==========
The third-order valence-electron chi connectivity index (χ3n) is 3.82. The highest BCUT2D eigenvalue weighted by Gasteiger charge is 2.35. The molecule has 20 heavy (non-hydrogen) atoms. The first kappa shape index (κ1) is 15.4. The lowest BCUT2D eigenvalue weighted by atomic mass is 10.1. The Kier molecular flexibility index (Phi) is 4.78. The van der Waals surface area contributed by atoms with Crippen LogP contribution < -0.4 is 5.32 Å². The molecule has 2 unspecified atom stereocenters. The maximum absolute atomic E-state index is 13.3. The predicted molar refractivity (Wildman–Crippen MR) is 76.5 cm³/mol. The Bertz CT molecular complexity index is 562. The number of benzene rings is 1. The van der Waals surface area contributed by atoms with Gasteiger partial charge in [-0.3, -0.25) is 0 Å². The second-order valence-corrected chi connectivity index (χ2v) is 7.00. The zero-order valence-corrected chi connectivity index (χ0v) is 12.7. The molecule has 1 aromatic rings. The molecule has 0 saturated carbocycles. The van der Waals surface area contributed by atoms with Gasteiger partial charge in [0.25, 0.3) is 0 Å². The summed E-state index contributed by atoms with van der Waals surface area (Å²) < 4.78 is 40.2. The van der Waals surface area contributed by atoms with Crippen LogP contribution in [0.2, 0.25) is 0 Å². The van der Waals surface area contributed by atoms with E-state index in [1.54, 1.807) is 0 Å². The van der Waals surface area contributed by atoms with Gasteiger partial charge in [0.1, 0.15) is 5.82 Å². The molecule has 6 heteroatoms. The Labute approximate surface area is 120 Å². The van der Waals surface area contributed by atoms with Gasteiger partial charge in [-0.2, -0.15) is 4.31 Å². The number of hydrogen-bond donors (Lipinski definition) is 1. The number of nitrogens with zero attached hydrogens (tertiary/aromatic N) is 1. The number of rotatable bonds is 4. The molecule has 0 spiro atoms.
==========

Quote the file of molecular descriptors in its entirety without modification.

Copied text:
The third-order valence-electron chi connectivity index (χ3n) is 3.82. The highest BCUT2D eigenvalue weighted by Gasteiger charge is 2.35. The molecule has 20 heavy (non-hydrogen) atoms. The first kappa shape index (κ1) is 15.4. The lowest BCUT2D eigenvalue weighted by atomic mass is 10.1. The Kier molecular flexibility index (Phi) is 4.78. The van der Waals surface area contributed by atoms with Crippen LogP contribution < -0.4 is 5.32 Å². The molecule has 2 unspecified atom stereocenters. The maximum absolute atomic E-state index is 13.3. The predicted molar refractivity (Wildman–Crippen MR) is 76.5 cm³/mol. The Bertz CT molecular complexity index is 562. The number of benzene rings is 1. The van der Waals surface area contributed by atoms with Gasteiger partial charge in [-0.3, -0.25) is 0 Å². The second-order valence-corrected chi connectivity index (χ2v) is 7.00. The zero-order valence-corrected chi connectivity index (χ0v) is 12.7. The molecule has 1 aromatic rings. The molecule has 0 saturated carbocycles. The van der Waals surface area contributed by atoms with Gasteiger partial charge in [0.25, 0.3) is 0 Å². The summed E-state index contributed by atoms with van der Waals surface area (Å²) < 4.78 is 40.2. The van der Waals surface area contributed by atoms with Crippen LogP contribution in [0.2, 0.25) is 0 Å². The van der Waals surface area contributed by atoms with E-state index in [1.54, 1.807) is 0 Å². The van der Waals surface area contributed by atoms with Gasteiger partial charge in [0.1, 0.15) is 5.82 Å². The molecule has 6 heteroatoms. The Labute approximate surface area is 120 Å². The van der Waals surface area contributed by atoms with Gasteiger partial charge in [-0.2, -0.15) is 4.31 Å². The number of hydrogen-bond donors (Lipinski definition) is 1. The number of nitrogens with zero attached hydrogens (tertiary/aromatic N) is 1. The number of rotatable bonds is 4. The molecule has 0 spiro atoms.